Innovations in surgical instruments and capabilities have substantially increased the volume of procedures being performed on any given day — and increased the physical burden on orthopedic surgeons.
Many years ago, the busiest surgeons would conduct three orthopedic procedures per week, said Andrew Ekdahl, worldwide president of joint reconstruction at DePuy Synthes. But now those busiest surgeons are performing more than nine procedures per day, multiple days each week.
“The physical burden of orthopedics has gone up dramatically. If we can do things to reduce that physical burden, that’s innovation,” Ekdahl told DeviceTalks Weekly podcast host Tom Salemi.
Surgical robots can help. Johnson & Johnson’s DePuy Synthes won FDA clearance in January 2021 for the Velys robotic-assisted orthopedic surgical system for use with the Attune total knee implant. DePuy Synthes joined other medical device companies that have entered the orthopedic surgical robot market in recent years to compete against Stryker and its Mako robots. Other recent entrants include Smith+Nephew’s Navio surgical system and Zimmer Biomet’s Rosa knee system.
The Velys system adapts to a surgeon’s workflow to give them the control needed to execute bony cuts efficiently and accurately. The table-mounted system is designed to easily integrate into any operating room. Its small footprint and digital planning capabilities allow the robotic-assisted system to move between operating rooms and patient care rooms.
The system is particularly appealing to surgeons in ambulatory centers, as the site of care in the U.S. has rapidly changed due to the COVID-19 pandemic. Nurses, hospitals and care teams — along with surgeons — are experiencing burnout, and DePuy Synthes hopes that Velys will reduce some of the physical burdens.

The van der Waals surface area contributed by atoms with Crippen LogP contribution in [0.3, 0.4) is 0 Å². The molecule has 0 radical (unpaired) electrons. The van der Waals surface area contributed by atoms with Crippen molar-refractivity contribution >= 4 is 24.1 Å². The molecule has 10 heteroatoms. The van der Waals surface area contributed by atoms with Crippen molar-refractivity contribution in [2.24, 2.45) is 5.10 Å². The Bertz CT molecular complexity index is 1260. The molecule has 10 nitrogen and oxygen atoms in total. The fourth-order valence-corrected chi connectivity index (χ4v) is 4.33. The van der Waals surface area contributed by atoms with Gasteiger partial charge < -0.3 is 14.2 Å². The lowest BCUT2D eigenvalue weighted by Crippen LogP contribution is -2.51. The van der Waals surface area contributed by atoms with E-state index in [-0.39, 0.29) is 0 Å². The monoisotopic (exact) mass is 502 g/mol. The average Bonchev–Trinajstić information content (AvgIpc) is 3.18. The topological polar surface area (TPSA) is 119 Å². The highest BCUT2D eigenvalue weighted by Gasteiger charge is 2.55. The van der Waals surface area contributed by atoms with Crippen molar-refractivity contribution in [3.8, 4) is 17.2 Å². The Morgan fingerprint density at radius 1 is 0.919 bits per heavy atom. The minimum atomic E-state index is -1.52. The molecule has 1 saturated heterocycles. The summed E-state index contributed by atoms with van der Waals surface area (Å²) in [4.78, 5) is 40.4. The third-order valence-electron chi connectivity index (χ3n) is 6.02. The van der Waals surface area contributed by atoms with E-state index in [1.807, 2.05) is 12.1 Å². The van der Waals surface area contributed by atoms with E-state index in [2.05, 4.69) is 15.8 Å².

“That is probably the biggest challenge that we’ll face, the overall operation of hospitals in the near term,” Ekdahl said. “I don’t think it’s going to last for a long period of time, because it will settle out. But that is going to have an impact.”The Velys robotic-assisted system is a part of DePuy Synthes’ broader Velys Digital Surgery platform. Velys Digital Surgery is a platform of connected technologies that uses data insights to plan, execute and perform surgical procedures. It allows for real-time decision-making, increased precision and consistency and more personalized care, according to the company.
Velys Digital and the robotic-assisted arm eliminate the need for CT imaging prior to total knee implant procedures. It is based on a computer-assisted workflow that uses arrays and bony landmarks to enable surgical planning in the operating room at the time of the procedure.
The efficiency and accuracy of cuts and movements using Velys are attractive to surgeons, but it’s the digital information capabilities in combination with the robotic-assisted system that make it unique, Ekdahl said.
“Surgeons, initially when they use the robot, they’re incredibly intrigued by the accuracy of the cuts,” he said. “They’re intrigued by the speed at which they can perform the procedure. What really intrigues them in the end is the ability to use the computer technology in combination with the robotic-assisted arm. It’s their ability to use those two things and bring them together for a more accurate knee and a more well-balanced knee.”
DePuy Synthes plans to bring more innovations to orthopedic robotic surgery now that elective procedures are returning to normal levels after being postponed due to the pandemic. The company wants to invest more in digital and enabling technologies to revolutionize robotic surgery using data that will in turn change implant designs in the future, Ekdahl said.
“If we can bring innovation to the table that reduces the physical burden of doing orthopedic surgery on the surgeon and the rest of the OR team to put the implant in, that’s extreme innovation,” he said.